Thursday, May 27, 2010

To anyone who thinks the Internet is a waste of time...

AskMetaFilter is a site that allows users to ask questions of the Great Internet Abyss, and hopefully get something approaching a useful response. Usually the questions range from Why is my lawnmower suddenly racing? to Liberal hipster dude thinking about attending BSU, will I hate it?

A week ago, though, the user 'fake' showed up with a different kind of problem.
Help me help my friend in DC.

My friend and former student K arrived in DC yesterday, along with a friend. She came over on some kind of travel exchange program put together by a Russian travel agency called 'XXXXX'. They paid about 3K for this program.

The program promised a job offer in advance, but didn't deliver. They said they would send one via email, but failed there, too.

Her contact in the USA barely speaks English, doesn't answer her calls but does answer mine. He has asked her and her friend to meet in NYC tonight around midnight, with promises of hostess work in a lounge. Yes, I know how horrific that sounds- that's why I am working all possible angles here.

She is not going to NYC but I need some help handling and understanding how to handle this- I have a friend helping them with a cheap hotel for the night, but that's all at the moment. I am presently driving to LA and could fly her and her friend to meet me there on Saturday, but couldn't house them indefinitely. I will be monitoring this thread over the next hour.
Other users immediately recognized the signs of a human trafficking case, and the thread became a real-time desperate race to convince the two young women not to meet with their sketchy contact in New York. Consulate, State Department, and local PD phone numbers were bandied about, investigations were made into the legitimacy of the supposed 'lounge' (HIGHLY sketchy strip club), and when the girls got on an NYC-bound bus despite their friend's pleas not to go, local MetaFilter users descended on the station in a last-ditch effort to intercept them and save them from a life of forced prostitution.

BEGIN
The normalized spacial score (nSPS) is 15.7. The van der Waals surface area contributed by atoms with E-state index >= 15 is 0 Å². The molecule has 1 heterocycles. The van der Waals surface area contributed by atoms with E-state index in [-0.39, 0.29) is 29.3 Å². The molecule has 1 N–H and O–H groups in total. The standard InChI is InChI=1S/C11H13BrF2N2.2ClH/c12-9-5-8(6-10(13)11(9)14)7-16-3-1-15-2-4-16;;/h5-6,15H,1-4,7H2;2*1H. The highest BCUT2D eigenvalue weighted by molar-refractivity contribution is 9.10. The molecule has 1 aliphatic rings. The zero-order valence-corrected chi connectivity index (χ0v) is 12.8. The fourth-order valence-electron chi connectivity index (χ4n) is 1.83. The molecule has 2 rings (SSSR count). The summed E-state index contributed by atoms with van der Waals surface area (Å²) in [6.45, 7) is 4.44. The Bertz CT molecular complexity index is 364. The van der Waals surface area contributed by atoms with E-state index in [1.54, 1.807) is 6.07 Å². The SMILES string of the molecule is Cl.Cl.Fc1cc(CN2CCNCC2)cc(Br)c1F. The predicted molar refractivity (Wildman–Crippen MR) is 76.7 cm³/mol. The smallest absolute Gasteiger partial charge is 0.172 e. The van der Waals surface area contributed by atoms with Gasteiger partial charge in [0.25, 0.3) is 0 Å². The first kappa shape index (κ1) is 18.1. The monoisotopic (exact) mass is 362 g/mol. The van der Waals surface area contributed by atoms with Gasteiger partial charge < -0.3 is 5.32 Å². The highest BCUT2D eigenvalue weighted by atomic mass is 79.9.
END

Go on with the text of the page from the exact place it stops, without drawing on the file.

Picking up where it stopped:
And, incredibly, it worked.

There have been studies recently about how the semi-anonymous nature of the Internet often leads to a dehumanized view of other users. (A conclusion that most Internet users would greet with a resounding, "DUH.") But in this instance, MetaFilter users went to great lengths and were willing to risk their own welfare in an effort to save complete strangers.

Me, I don't believe that the Internet is a great devil, or a great savior. There is no nebulous mass consciousness that has any particular personality or inclination towards this or that behavior, no idle whim that demands we troll the IMDB message boards or vandalise Wikipedia articles or bend our bytes only for the powers of good. It is whatever it's used to be. We're all still people in here: meaningless, often; occasionally magnificent.

ETA: Mother Jones has picked up the story and has a more detailed account, including interviews with the MetaFilter user who intercepted the girls.

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